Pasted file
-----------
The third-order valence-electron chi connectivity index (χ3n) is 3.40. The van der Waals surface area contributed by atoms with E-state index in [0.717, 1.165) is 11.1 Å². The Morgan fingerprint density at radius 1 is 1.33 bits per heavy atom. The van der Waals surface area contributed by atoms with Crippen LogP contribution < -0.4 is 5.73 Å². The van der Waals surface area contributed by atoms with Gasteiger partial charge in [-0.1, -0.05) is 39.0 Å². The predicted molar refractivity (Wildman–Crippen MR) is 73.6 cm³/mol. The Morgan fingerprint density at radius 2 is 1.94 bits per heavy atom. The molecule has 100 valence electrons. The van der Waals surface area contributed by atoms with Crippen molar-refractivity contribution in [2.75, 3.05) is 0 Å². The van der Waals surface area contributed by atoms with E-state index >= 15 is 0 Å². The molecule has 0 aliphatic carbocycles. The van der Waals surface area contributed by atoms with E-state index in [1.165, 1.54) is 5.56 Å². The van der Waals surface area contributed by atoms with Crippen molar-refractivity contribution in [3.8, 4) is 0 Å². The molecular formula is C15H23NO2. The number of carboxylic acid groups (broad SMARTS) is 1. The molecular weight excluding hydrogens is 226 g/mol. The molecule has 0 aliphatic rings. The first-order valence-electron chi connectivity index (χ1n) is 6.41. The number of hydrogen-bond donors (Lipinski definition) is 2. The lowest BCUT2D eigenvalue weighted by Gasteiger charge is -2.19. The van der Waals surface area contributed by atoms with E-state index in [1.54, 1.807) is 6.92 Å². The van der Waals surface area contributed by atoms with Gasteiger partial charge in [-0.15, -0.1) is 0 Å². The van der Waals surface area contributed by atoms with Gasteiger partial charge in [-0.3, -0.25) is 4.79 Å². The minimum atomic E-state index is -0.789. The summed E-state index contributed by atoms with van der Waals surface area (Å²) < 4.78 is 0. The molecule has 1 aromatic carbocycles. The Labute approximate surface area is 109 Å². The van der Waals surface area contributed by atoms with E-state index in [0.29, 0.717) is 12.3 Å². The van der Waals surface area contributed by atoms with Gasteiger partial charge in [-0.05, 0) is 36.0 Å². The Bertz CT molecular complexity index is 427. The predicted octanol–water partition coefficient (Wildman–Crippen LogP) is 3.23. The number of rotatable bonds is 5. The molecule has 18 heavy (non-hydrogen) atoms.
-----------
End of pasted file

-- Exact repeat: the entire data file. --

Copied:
The third-order valence-electron chi connectivity index (χ3n) is 3.40. The van der Waals surface area contributed by atoms with E-state index in [0.717, 1.165) is 11.1 Å². The Morgan fingerprint density at radius 1 is 1.33 bits per heavy atom. The van der Waals surface area contributed by atoms with Crippen LogP contribution < -0.4 is 5.73 Å². The van der Waals surface area contributed by atoms with Gasteiger partial charge in [-0.1, -0.05) is 39.0 Å². The predicted molar refractivity (Wildman–Crippen MR) is 73.6 cm³/mol. The Morgan fingerprint density at radius 2 is 1.94 bits per heavy atom. The molecule has 100 valence electrons. The van der Waals surface area contributed by atoms with Crippen molar-refractivity contribution in [2.75, 3.05) is 0 Å². The van der Waals surface area contributed by atoms with E-state index >= 15 is 0 Å². The molecule has 0 aliphatic carbocycles. The van der Waals surface area contributed by atoms with E-state index in [1.165, 1.54) is 5.56 Å². The van der Waals surface area contributed by atoms with Crippen molar-refractivity contribution in [3.8, 4) is 0 Å². The molecular formula is C15H23NO2. The number of carboxylic acid groups (broad SMARTS) is 1. The molecular weight excluding hydrogens is 226 g/mol. The molecule has 0 aliphatic rings. The first-order valence-electron chi connectivity index (χ1n) is 6.41. The number of hydrogen-bond donors (Lipinski definition) is 2. The lowest BCUT2D eigenvalue weighted by Gasteiger charge is -2.19. The van der Waals surface area contributed by atoms with E-state index in [1.54, 1.807) is 6.92 Å². The van der Waals surface area contributed by atoms with Gasteiger partial charge in [-0.15, -0.1) is 0 Å². The van der Waals surface area contributed by atoms with Gasteiger partial charge in [-0.3, -0.25) is 4.79 Å². The minimum atomic E-state index is -0.789. The summed E-state index contributed by atoms with van der Waals surface area (Å²) < 4.78 is 0. The molecule has 1 aromatic carbocycles. The Labute approximate surface area is 109 Å². The van der Waals surface area contributed by atoms with E-state index in [0.29, 0.717) is 12.3 Å². The van der Waals surface area contributed by atoms with Gasteiger partial charge in [-0.05, 0) is 36.0 Å². The Bertz CT molecular complexity index is 427. The predicted octanol–water partition coefficient (Wildman–Crippen LogP) is 3.23. The number of rotatable bonds is 5. The molecule has 18 heavy (non-hydrogen) atoms.